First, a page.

June 14, 2021
As he was dealing with COVID’s impact on sales and office planning Alykhan Jetha (AJ) started to feel the impact of a sudden pandemic-era talent squeeze.
In over 20 years running a Canadian software company, Alykhan Jetha (AJ) has weathered a lot of storms – from the dot-com bust, to 9-11’s blow to business confidence, right up to the sales hit of the COVID-19 pandemic. But the biggest threat he’s ever seen to his business, is how his pipeline for software engineers has utterly dried up.
“This is nothing like we’ve ever experienced,” says the CEO of Toronto-based Marketcircle Inc., maker of the Daylite Mac Customer Relationship Management (CRM) and business productivity app. “And I’m hearing the same thing from other Canadian software CEOs. It’s scary. A year ago, we’d get 40 to 50 applications a month to our developer job posts, and 10% or more of them would be good candidates. Today it’s more like one or two resumes per month, and the candidates don’t have the required skills. We need six senior Apple platform developers, like yesterday.”
At the beginning of the COVID-19 pandemic, Jetha had other things to worry about. His Mac-based CRM typically sells to companies of 1-100 people in creative agencies, legal offices, and other professional services firms. “Not to be immodest, but because our customers use Daylite to maximize their productivity, they were better prepared than many small businesses,” he said. "We lost some to bankruptcies or retirements, but we gained just as many new teams. Overall I’m thankful our revenues have grown despite the COVID chaos.”
Then there was Jetha’s new office lease on the 18th floor of a Toronto high-rise. “We were about to sign a lease during the week of March 15th, 2020, the week of the first COVID lockdown in Ontario, for occupancy on July 1st” he said. “We were looking forward to a higher profile office in a central location. But as COVID progressed we realized an elevator-access, high-rise office was the last place we wanted to send our people. So we didn’t sign the new lease, and while we already had a lot of remote workers, everyone started working from home.”
As he was dealing with COVID’s impact on sales and office planning, Jetha, who leads product development at Marketcircle, started to feel the impact of a sudden talent squeeze. “Our software development team has been very stable over the years. We do challenging work and have fun doing it. But our product road-map requires six more people. Frequent job postings even a $10,000 referral fee to our own staff to bring in their friends hasn’t produced candidates.”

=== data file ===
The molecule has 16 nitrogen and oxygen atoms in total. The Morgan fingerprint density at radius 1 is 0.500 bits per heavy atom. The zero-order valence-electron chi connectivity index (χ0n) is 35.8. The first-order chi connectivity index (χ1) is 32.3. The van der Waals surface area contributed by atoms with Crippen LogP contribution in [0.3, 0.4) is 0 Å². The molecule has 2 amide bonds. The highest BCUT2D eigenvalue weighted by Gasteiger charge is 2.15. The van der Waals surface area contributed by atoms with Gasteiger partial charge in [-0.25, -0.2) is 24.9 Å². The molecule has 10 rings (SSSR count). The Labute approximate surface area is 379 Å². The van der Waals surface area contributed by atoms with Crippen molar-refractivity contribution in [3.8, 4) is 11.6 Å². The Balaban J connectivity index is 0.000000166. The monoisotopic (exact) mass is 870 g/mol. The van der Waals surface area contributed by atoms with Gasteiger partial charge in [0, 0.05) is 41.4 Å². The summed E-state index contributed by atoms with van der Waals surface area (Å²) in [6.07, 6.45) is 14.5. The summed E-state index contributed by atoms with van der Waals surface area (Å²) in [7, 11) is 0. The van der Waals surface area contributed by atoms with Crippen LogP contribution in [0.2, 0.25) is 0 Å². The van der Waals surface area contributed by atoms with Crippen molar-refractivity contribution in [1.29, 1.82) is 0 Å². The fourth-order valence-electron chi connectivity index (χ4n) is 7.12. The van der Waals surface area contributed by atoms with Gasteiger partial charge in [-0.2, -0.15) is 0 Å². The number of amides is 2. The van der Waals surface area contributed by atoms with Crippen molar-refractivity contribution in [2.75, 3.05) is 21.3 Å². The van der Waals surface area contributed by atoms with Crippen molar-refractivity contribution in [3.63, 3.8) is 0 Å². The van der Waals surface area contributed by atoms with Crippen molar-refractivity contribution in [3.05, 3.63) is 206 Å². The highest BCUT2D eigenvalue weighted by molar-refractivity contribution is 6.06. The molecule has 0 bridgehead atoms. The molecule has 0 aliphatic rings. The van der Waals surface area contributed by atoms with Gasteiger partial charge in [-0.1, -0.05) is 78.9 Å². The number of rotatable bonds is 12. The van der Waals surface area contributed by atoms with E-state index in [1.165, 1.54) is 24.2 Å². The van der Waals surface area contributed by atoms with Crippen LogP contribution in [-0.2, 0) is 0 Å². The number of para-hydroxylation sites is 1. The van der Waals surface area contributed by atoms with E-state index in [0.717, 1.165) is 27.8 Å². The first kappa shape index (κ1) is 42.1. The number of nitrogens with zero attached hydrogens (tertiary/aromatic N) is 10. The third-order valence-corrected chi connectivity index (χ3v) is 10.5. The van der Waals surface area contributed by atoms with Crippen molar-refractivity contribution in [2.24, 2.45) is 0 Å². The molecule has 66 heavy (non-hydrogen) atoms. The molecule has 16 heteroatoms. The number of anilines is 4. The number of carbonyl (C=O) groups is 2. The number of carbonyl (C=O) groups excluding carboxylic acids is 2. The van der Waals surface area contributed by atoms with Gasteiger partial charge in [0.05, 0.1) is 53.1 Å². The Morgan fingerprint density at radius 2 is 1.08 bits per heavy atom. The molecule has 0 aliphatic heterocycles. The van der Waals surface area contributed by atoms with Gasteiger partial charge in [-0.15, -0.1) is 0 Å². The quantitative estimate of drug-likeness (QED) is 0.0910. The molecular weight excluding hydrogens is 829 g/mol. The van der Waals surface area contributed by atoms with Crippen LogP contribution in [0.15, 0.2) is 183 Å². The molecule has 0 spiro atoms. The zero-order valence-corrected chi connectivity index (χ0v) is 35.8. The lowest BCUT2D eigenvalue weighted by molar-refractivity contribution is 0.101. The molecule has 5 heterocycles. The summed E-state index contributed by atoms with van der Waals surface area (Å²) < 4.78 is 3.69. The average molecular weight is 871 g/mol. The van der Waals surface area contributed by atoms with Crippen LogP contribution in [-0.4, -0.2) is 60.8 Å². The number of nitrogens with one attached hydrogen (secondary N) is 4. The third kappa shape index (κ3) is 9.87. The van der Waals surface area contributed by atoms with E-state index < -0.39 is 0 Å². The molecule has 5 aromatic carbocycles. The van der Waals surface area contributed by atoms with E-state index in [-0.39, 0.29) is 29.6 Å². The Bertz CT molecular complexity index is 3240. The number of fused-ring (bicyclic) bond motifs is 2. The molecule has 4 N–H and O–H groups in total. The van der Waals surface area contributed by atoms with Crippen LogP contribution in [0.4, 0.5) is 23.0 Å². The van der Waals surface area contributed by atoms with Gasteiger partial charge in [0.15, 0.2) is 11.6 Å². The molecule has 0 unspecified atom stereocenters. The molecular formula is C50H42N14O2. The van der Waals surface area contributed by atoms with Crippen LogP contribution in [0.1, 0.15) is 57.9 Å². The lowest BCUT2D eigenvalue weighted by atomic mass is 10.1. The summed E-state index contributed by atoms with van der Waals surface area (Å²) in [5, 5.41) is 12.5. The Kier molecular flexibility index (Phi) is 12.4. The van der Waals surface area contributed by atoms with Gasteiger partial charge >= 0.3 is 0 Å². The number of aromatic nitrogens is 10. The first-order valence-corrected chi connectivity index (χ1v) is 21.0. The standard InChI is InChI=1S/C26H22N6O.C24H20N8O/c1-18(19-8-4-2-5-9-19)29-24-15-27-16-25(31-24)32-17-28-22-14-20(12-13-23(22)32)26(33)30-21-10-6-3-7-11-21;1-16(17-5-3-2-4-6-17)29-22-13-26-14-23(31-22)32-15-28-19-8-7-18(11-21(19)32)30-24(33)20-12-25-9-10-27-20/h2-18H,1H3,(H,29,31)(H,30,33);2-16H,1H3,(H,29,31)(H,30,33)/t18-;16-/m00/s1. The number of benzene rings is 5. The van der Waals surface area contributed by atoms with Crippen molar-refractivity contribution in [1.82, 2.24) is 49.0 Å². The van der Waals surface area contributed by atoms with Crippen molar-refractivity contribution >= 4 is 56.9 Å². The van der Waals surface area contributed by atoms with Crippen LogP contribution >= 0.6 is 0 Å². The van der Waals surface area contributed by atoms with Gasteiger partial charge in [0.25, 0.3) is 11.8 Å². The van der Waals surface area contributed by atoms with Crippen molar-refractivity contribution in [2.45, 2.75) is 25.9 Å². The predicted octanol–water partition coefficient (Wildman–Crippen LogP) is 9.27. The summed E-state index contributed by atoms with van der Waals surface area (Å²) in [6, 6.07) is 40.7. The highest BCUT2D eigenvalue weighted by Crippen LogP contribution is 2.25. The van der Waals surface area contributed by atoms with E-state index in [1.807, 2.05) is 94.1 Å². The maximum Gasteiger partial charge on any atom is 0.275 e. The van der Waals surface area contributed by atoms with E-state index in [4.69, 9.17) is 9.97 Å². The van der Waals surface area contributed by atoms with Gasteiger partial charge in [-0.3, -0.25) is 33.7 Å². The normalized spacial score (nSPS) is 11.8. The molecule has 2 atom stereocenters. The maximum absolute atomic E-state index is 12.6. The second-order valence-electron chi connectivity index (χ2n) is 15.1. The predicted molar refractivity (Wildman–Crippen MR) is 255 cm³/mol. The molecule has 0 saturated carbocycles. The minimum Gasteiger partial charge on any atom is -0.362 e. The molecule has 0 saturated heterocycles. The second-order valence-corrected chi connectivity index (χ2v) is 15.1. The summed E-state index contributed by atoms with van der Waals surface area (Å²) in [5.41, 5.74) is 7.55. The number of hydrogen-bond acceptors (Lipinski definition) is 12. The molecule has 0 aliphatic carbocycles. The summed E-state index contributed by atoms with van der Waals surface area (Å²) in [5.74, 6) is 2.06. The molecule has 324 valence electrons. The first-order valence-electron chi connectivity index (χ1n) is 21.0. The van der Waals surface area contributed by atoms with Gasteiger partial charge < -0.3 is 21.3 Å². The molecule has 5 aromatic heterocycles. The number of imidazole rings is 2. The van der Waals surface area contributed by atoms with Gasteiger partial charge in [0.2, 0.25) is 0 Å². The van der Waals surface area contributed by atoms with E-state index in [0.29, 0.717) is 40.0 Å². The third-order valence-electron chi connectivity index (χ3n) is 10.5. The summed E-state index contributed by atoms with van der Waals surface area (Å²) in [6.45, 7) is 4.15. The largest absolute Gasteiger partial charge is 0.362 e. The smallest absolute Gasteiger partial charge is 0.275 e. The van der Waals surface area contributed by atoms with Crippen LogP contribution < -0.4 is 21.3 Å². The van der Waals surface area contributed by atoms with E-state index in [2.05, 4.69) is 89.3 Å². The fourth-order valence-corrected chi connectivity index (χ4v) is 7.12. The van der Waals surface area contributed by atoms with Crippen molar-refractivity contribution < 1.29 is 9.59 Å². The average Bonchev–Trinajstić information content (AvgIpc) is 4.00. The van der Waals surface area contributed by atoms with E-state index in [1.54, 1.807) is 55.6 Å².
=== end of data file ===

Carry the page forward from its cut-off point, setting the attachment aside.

Marketcircle’s quest for technical talent also competes with US companies. In an increasingly location-independent COVID world of home offices, US software companies have dispensed with geographic location restrictions, and realized that hiring in Canada saves them about $20,000 per job on healthcare benefits. “Tech firms in the Bay area or Boston used to bias recruiting to their local areas, but now they’ll hire someone in Toronto with almost no hesitation,” stated Jetha, “and pump the health insurance savings straight into salaries we have to match.”
Marketcircle’s CEO is also facing digital mega-trends. The acceleration of the digital economy has created fresh demand for software developers in non-traditional “dirt, rocks and trees” sectors like farming, mining and forestry. A more pernicious issue is continued declining enrolment in Science, Technology, Engineering and Math (STEM) programs.
According to Statistics Canada’s latest Labour Force Survey released June 4, employment in the professional, scientific and technical services sector increased by 195,100, or 13.4% year over year from May 2020 to May 2021. This is against a national backdrop where overall unemployment is at 8.2% and total hours worked were 3.8% below pre-pandemic levels.
“I know there are huge challenges facing provincial and federal governments right now,” said Jetha. “But as vaccines go into arms and we come out of a state of lockdown, I believe there’s a role for governments to put in policy and even incentives to keep STEM talent growing and working in Canada. The alternative isn’t pretty.”